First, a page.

Stevie Palmateer: So what are the benefits of component-based design and architecture? So Devin touched a little bit on it from a design perspective. I think when we think about specifically architecture and architecture design, this is nothing new. This has existed even in with infrastructure and today you actually see it with how modern browsers work with web components themselves. So think custom HTML elements. The focus here is on interoperability. So how data transfers from one system-isolated component to another and also encapsulations so that they are self contained from a logic and a state perspective.

So as mentioned, interoperability and encapsulation enable scalability and scalability is also enabled by reuse of code. And essentially we can think of the reason that we want to do this is obviously with your businesses growing, you want your technology to grow with it in an easy way. And some ways to do this is essentially to think about how these things are built in isolation, and so that they can be reused across maybe the actual application you’re only working on across multiple views, but also as you extend and you start building multiple applications, you can start reusing these components that way as well.

Watch our 2019 Webinar: Improve Organizational Efficiency and User Experience with Component Libraries and Design Systems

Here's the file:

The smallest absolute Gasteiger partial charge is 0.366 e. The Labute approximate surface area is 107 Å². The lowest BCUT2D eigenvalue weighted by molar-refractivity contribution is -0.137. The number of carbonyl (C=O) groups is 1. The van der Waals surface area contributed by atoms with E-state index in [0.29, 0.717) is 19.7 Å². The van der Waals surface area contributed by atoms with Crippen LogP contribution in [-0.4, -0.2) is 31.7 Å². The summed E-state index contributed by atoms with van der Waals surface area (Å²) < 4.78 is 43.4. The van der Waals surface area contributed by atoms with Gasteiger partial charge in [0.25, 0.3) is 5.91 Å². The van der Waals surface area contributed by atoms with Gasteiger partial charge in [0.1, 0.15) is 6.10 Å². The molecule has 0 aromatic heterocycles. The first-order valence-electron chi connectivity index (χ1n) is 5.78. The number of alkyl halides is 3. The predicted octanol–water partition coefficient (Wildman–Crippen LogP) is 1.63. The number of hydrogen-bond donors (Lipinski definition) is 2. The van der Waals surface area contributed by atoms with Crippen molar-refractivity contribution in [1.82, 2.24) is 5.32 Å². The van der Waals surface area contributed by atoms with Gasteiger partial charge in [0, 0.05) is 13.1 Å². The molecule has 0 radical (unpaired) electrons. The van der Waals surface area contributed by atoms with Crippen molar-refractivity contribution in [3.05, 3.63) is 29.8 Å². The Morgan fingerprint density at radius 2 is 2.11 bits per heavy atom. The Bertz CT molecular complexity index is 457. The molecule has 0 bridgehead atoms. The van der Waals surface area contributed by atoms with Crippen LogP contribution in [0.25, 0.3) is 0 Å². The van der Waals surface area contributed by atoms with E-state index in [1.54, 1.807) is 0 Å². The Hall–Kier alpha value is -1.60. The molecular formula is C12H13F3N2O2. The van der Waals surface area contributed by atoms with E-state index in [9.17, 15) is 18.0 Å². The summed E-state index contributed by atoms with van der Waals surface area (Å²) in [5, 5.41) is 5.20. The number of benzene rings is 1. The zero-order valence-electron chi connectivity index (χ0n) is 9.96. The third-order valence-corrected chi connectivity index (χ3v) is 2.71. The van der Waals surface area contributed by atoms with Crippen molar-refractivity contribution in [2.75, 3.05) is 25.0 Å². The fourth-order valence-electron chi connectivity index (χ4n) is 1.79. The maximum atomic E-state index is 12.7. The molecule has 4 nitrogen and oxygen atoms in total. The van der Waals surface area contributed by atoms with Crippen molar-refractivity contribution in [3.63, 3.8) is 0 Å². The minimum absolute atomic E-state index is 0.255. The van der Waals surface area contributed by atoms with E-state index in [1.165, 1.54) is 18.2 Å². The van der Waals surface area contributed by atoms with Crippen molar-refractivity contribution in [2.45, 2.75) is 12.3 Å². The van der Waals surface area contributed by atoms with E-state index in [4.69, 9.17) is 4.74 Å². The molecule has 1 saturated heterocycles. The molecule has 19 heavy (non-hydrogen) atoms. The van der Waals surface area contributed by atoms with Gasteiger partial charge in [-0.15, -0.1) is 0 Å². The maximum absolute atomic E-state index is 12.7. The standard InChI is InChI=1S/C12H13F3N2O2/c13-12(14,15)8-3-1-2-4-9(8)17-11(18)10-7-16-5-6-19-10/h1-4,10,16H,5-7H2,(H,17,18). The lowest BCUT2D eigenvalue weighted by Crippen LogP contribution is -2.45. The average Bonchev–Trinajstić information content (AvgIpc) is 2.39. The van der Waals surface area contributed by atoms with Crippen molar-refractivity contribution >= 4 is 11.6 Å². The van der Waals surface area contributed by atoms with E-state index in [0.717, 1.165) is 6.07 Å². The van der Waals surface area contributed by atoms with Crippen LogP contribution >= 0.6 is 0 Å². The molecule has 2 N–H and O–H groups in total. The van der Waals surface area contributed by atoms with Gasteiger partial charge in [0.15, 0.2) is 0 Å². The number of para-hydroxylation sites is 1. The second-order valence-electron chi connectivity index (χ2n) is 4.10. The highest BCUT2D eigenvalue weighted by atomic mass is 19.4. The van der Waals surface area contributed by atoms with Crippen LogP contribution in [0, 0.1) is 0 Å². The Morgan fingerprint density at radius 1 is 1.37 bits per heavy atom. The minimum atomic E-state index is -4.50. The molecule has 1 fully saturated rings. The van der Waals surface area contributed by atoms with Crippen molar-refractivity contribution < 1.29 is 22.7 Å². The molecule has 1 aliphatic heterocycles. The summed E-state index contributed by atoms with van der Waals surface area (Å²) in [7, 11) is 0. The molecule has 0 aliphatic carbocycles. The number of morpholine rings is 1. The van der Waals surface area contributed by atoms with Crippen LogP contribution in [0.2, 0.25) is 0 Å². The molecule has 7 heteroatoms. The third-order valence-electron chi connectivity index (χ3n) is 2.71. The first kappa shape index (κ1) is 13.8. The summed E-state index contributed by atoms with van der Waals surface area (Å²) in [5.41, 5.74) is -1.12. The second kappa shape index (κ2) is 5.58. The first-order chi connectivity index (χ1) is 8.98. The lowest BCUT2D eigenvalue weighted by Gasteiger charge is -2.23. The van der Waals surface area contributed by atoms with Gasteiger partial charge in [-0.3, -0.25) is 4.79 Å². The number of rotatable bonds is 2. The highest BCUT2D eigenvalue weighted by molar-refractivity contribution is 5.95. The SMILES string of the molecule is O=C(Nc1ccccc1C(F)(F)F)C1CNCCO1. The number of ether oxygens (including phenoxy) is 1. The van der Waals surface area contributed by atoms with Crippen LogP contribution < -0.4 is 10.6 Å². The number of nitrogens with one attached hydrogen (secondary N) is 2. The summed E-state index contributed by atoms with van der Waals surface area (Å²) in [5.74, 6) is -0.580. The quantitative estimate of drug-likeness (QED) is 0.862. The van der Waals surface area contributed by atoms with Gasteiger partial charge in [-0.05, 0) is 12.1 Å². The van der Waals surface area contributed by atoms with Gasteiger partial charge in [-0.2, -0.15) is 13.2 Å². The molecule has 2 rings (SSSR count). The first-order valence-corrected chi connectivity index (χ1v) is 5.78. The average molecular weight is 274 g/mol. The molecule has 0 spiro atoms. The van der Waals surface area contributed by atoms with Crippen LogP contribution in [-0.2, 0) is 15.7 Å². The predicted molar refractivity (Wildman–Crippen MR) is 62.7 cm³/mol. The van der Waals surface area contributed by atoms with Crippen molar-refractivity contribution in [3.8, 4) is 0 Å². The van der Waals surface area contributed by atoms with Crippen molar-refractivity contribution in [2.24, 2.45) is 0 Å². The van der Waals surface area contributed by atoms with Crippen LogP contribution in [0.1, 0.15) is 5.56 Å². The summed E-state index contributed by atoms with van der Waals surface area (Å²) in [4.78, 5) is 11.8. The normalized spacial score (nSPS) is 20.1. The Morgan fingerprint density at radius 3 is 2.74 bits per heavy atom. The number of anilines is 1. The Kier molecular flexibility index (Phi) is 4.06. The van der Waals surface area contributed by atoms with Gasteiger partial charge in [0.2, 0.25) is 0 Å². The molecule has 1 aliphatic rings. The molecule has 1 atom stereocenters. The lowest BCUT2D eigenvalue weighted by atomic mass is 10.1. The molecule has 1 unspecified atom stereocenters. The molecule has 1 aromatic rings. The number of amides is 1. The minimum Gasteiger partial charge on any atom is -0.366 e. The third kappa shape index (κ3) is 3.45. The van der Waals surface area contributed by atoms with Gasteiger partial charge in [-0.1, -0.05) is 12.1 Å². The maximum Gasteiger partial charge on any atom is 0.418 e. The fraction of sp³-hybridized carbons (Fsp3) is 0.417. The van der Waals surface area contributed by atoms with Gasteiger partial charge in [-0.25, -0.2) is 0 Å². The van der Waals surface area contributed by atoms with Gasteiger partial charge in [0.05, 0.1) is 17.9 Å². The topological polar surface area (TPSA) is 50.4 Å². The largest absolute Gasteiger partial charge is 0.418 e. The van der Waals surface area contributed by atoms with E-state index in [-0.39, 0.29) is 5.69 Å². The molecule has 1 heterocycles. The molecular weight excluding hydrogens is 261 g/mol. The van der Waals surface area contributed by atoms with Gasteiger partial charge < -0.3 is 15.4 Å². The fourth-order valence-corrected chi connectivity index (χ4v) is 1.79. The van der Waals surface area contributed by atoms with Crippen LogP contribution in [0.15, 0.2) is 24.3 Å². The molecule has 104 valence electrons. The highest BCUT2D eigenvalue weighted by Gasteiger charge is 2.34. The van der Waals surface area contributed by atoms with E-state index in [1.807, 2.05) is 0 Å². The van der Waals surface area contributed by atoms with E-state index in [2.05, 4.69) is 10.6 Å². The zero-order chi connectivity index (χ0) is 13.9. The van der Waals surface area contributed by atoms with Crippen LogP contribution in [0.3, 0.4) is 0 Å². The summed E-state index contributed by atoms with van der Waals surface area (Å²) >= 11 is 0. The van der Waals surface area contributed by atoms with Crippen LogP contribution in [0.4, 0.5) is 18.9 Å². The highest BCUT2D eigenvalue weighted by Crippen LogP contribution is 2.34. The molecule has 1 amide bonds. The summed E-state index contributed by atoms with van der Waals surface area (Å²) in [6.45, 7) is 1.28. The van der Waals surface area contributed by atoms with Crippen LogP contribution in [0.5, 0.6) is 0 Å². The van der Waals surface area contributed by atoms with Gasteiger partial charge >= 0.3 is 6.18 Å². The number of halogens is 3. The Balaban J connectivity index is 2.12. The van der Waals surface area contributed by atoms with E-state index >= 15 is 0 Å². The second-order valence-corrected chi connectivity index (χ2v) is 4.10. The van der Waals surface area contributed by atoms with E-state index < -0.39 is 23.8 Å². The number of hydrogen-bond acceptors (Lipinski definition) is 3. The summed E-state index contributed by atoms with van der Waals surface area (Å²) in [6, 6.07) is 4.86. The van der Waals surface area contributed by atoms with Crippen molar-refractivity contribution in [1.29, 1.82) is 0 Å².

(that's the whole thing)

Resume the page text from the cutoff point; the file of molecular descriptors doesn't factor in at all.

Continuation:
Let’s say you also need to make a change to where all of this reuse already exists. You can make it at the single source of truth, at the parent level if you will, and have it trickle down to all areas that it is being reused. But essentially, why would you care about something like this? You can think of something such as like a rebranding effort where you need to make styling changes across multiple applications on to even maybe a control that’s become antiquated in the way that it’s utilized in the community. So another benefit of using component-based design and architecture is consistency. And Devin did a really good job covering this, about how it’s consistent for the user experience and that honestly is a really big point to make, but it’s also giving the developers experience consistency.

They know now there is a reliable component that works the way they need to somewhere that they can access it and it’s going to work and behave the way they expect it to. It also, they know, is going to be hopefully designed in a way where the application context and business logic is separated so there’s a lot of flexibility and they don’t have to worry about dealing with all this nested business logic to get what they need out of it.

Another benefit of design and architecture that’s actually a design pattern itself and arguably probably one of the biggest advantages is composability. A system that is highly composable is essentially one that has isolated self-contained components that can be selected and assembled in multiple various ways depending on whatever the business requirements are at that given time. These self-contained components, also as I mentioned before, with encapsulation, maintain their own state.